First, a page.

by Drunk in Charge

I think that, for many men, there is one man, above all others, whom they look to for their example in life. One man, above all others, whom they hold in the highest esteem and who has the greatest influence upon them; a paragon to emulate, an idol to admire, a teacher to heed, and a leader to follow. One man, above all others, who commands both their obedience and their devotion.

For myself, Lieutenant Colonel William Hartnell was such a man; at least, for that starry-eyed youth, the Army Surgeon in Afghanistan, he had been so. It was therefore with something of a sense of shock that I read his name upon the crisp card Holmes presented me with early one November afternoon, when I had inquired whom it was who was apparently requiring to be seen with such urgency.

"You know him?" Holmes was quick to ask; the recognition must have been clear for all to see in my face, let alone one as keen as he.

"Not well," I was equally quick to answer, feeling an unaccountable and unaccustomed warmth flood my face. "He was a Lieutenant Colonel in the regiment when I was stationed in Afghanistan. I had little to do with him myself, but he was by all accounts a most honourable gentleman and an exceptional leader of men. He was credited with turning our fortunes around after Maiwand. I am not surprised that he has made Brigadier." I had thought I was speaking casually, but I was now acutely aware that I was on the receiving end of one of Holmes' more penetrating gazes, and I liked it not at all. I felt as though he could already discern all my quiet, hidden thoughts, that I had followed Hartnell's career with keen interest, and knew perfectly well that he had been promoted to his current position last month, and all the details of his prodigious awards, accolades and citations for bravery.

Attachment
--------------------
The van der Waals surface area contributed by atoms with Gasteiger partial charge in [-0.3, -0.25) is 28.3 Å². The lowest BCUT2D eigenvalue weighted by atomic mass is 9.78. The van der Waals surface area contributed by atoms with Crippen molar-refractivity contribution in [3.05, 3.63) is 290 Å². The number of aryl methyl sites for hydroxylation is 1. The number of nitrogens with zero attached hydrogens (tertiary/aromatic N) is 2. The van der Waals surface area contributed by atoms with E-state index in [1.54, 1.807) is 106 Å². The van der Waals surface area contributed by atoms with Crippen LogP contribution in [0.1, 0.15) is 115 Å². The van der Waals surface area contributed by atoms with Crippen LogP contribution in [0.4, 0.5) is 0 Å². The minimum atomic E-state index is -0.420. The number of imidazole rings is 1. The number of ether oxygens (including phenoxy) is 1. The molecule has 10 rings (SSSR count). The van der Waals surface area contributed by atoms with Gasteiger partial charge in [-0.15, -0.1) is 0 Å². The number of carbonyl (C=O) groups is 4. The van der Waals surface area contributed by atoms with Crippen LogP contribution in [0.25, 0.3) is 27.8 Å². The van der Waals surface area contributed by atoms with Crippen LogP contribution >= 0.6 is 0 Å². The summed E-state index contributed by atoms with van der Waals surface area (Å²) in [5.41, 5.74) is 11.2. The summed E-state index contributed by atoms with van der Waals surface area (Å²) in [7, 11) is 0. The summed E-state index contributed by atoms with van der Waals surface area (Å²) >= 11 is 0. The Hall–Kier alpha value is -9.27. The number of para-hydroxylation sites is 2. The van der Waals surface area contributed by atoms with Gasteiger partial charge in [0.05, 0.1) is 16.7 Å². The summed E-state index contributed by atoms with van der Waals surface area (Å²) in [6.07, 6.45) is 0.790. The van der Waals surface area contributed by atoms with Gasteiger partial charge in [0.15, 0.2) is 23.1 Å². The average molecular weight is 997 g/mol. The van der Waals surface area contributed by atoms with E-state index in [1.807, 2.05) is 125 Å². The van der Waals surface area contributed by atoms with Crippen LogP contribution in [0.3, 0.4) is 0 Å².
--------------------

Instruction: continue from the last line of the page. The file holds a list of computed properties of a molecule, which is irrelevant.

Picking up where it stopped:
"Well then," Holmes commented, with his familiar air of mild derision, "Let us see what this 'exceptional leader of men' could possibly require my services for."

I thought my heart should stop in its accustomed course when the Brigadier walked through the door. Tall and straight-shouldered, with an impeccable military bearing, his handsome face had acquired maturity without, it seemed to my jaded eyes, age; his leonine hair had lost none of its' glossy hue, his burnished moustache none of its' forceful masculinity. I swallowed hard. He was magnificent, and, it was swiftly apparent, in a magnificent ill temper.

"Mr Holmes," he said without preamble, shaking my friend's hand firmly, "I require your assistance with a problem of the utmost urgency and delicacy." "Please! Sit!" Holmes waved him to a chair, and, in passing, at me, "You know, I believe, my friend and colleague, Dr Watson?" Hartnell politely took my proffered hand, turning those steely blue eyes on me. It was clear that he did not recognise me, but then, I had not expected him to.

"Afghanistan, the Berkshires," I murmured, uncollected. "Of course," he said warmly, smiling, "I'm glad to see you in better shape than after Maiwand," and I felt instantly appeased at his remembrance. We all sat – with great relief in my case – and conversation paused whilst Mrs Hudson entered with the tea service. The Brigadier waited with carefully schooled patience. I am not a timorous soul, and am seldom discomfited by the mere presence of a forceful personality these days (and certainly, living with Holmes renders one rather immune to such intimidation) and, now my initial shock had passed, I was able to relax more. Holmes, naturally, was utterly unconcerned, but then, he always is. I think that he, of all men, amidst his other unique characteristics, has never had one to look up to as I had to Hartnell; no Solomon to guide him, nor Arthur to follow, but then, quite probably none have ever proved themselves a worthy match for him. I cannot, at least, imagine so. They made quite a picture, seated opposite; the heroic, charismatic soldier, and the intellectual, aloof, masterless master detective.